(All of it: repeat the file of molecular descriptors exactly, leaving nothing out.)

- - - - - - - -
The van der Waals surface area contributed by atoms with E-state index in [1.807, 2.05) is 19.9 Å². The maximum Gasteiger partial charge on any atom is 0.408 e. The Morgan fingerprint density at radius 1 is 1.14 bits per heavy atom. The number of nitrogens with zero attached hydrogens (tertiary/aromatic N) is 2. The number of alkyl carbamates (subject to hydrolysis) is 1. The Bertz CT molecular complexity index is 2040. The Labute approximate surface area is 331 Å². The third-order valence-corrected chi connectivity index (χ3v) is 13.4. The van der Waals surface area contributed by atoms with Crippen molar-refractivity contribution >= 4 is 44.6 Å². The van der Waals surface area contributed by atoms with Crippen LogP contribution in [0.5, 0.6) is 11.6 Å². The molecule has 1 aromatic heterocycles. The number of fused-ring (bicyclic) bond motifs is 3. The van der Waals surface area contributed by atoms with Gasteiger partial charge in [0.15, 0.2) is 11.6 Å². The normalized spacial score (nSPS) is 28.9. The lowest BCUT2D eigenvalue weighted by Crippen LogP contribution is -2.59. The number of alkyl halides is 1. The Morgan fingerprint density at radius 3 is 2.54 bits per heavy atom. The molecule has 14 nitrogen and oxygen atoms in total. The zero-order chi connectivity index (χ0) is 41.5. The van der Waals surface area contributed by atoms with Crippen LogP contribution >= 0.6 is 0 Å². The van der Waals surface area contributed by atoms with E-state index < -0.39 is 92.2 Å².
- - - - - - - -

The van der Waals surface area contributed by atoms with E-state index in [1.807, 2.05) is 19.9 Å². The maximum Gasteiger partial charge on any atom is 0.408 e. The Morgan fingerprint density at radius 1 is 1.14 bits per heavy atom. The number of nitrogens with zero attached hydrogens (tertiary/aromatic N) is 2. The number of alkyl carbamates (subject to hydrolysis) is 1. The Bertz CT molecular complexity index is 2040. The Labute approximate surface area is 331 Å². The third-order valence-corrected chi connectivity index (χ3v) is 13.4. The van der Waals surface area contributed by atoms with Crippen molar-refractivity contribution >= 4 is 44.6 Å². The van der Waals surface area contributed by atoms with Crippen LogP contribution in [0.5, 0.6) is 11.6 Å². The molecule has 1 aromatic heterocycles. The number of fused-ring (bicyclic) bond motifs is 3. The van der Waals surface area contributed by atoms with Gasteiger partial charge in [0.15, 0.2) is 11.6 Å². The normalized spacial score (nSPS) is 28.9. The lowest BCUT2D eigenvalue weighted by Crippen LogP contribution is -2.59. The number of alkyl halides is 1. The Morgan fingerprint density at radius 3 is 2.54 bits per heavy atom. The molecule has 14 nitrogen and oxygen atoms in total. The zero-order chi connectivity index (χ0) is 41.5. The van der Waals surface area contributed by atoms with Crippen LogP contribution >= 0.6 is 0 Å². The van der Waals surface area contributed by atoms with E-state index < -0.39 is 92.2 Å².